Yesterday I made a claim which I must now amend. I asserted that male hippies are, without exception, terrible lovers, yet my own experience has proven this to be a teensy bit untrue. I had a hippie lover once. His name was Jeff. His apartment smelled of Nag Champa and was adorned with handmade drums and Dead Can Dance CDs. And, as luck would have it, he was good in bed. Really, really good. Not great. I believe that modifier is only applicable when you’re in love, and Jeff and I were most definitely not in love. But he was skilled. He was focused.
Unfortunately, Jeff also had one devastating character flaw: he was a serious hippie.
It seems that hippies come in two types. There’s your stereotypical goofy stoner hippie who can wax somber when the occasion calls (say, breaking a guitar string or running out of weed), but who is essentially the kind of person who wants to spend their days laughing. The humorless, or “serious,” hippie, seems counterintuitive, much as it seemed counterintuitive that hippie guys should be bad in the sack. Hippies are supposed to be relaxed, uninhibited, free-spirited, and incredibly high, all of which should point toward a sense of humor. Yet there are some hippies out there who don’t laugh.
Now, hippies with no sense of humor are, at the very least, predictable. After you’ve become accustomed to the seriousness — and decided that the time spent with the person is still worth it – you know not to discuss subjects whose lightness will offend his gravity. Yet, and this was the case with Jeff, there are those unpredictable hippies who can and do laugh, but who become deadly serious should you laugh at something they believe is a humor-free topic.
For example, on my first date with Jeff I found out that he has Type 1 Diabetes (that’s the kind kids get) and in addition to an insulin drip, he took weekly Reiki treatments from a Reiki and color therapist in Dallas. (And, just to show you how serious I am about serious hippies, note that I did not use quotation marks around the phrase “color therapist.”) Knowing a little about Reiki myself and feeling particularly cheeky, I raised my hands, palms down, to chest level and started waving them around while chanting, “Homni pomni omni ommmm.”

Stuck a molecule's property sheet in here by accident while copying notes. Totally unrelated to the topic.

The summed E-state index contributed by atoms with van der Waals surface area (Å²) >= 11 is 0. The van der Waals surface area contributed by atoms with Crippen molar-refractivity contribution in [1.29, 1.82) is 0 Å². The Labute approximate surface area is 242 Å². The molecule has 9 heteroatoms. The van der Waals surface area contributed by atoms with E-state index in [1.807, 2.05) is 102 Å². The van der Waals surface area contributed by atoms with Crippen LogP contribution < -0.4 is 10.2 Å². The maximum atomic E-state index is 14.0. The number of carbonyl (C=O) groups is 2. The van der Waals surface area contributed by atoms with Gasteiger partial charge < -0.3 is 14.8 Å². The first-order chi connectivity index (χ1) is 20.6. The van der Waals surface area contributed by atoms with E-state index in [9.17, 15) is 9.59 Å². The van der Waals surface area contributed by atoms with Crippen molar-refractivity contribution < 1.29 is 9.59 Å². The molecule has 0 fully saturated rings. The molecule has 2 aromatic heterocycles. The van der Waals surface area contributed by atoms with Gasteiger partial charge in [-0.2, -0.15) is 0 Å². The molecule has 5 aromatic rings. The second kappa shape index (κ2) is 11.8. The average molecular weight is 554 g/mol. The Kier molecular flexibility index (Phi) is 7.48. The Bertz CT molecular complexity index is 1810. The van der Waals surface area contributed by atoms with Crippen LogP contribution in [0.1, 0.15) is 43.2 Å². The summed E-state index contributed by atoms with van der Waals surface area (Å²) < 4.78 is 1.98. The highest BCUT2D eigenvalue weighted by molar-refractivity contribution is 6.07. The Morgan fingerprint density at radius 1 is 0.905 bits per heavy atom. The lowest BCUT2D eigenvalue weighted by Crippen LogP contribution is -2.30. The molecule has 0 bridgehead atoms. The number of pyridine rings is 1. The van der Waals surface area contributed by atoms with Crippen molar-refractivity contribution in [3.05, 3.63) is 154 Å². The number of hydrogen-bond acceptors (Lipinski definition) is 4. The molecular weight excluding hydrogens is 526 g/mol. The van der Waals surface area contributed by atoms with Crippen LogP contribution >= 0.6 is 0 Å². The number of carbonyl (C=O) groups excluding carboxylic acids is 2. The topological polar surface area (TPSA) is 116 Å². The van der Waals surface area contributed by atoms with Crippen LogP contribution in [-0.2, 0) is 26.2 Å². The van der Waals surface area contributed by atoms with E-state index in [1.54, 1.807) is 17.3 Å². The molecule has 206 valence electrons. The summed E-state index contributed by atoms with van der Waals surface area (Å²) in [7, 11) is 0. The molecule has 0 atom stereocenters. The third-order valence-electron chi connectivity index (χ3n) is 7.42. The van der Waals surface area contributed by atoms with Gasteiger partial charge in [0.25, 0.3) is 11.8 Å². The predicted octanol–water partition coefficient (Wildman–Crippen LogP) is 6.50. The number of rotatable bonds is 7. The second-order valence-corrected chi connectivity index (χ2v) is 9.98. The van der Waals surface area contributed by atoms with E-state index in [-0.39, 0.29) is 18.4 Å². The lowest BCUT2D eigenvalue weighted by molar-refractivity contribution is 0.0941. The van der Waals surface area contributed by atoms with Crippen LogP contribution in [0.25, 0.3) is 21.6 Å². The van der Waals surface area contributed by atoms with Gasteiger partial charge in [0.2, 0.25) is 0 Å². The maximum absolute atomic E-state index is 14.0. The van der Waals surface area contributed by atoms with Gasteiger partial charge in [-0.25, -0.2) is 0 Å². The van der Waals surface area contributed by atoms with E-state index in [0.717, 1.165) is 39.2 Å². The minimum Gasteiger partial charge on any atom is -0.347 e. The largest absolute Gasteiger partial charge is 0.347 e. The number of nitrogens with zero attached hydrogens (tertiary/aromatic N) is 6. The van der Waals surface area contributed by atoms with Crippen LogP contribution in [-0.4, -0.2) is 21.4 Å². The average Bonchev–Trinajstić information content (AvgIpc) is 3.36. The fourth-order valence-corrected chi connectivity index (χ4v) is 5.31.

Admittedly, this was not a particularly enlightened or intelligent response to Jeff’s discussion of his diabetes therapy. However, in my defense, I really liked Jeff, I was really nervous, and I was trying to ingratiate myself in the manner I was most accustomed to, i.e. cracking jokes. He didn’t find it very funny. In fact, he proceeded to treat me to an hour long lecture about the benefits of Reiki and color therapy and the very real way in which they had impacted his life, given him a newfound freedom despite his disease, etc, etc. Perhaps I come across as a bit callous (a trait common to all laughing hippies), and I speak from a platform of total ignorance when it comes to living with a chronic illness (unless you count PMS, which I do and which is ripe ground for laughs) but, mid-lecture, all I could think was that this guy needed to lighten up. It was a joke, for Chrissakes!
However, I was to learn in the course of our relationship that there were many topics which were sacrosanct and did not amuse Jeff. These included but were not limited to: The Beatles, drum circles, theatre, lighting for theatre, public schools, teachers, the stand-up comedy of Bill Cosby, microbrewed beer, the Democratic party, and his new-agey church where the parishioners expressed faith through interpretive dance and read the Gospel in Aramaic. All of it had so much potential for comedy. Except the Democratic party, of course. That’s all business.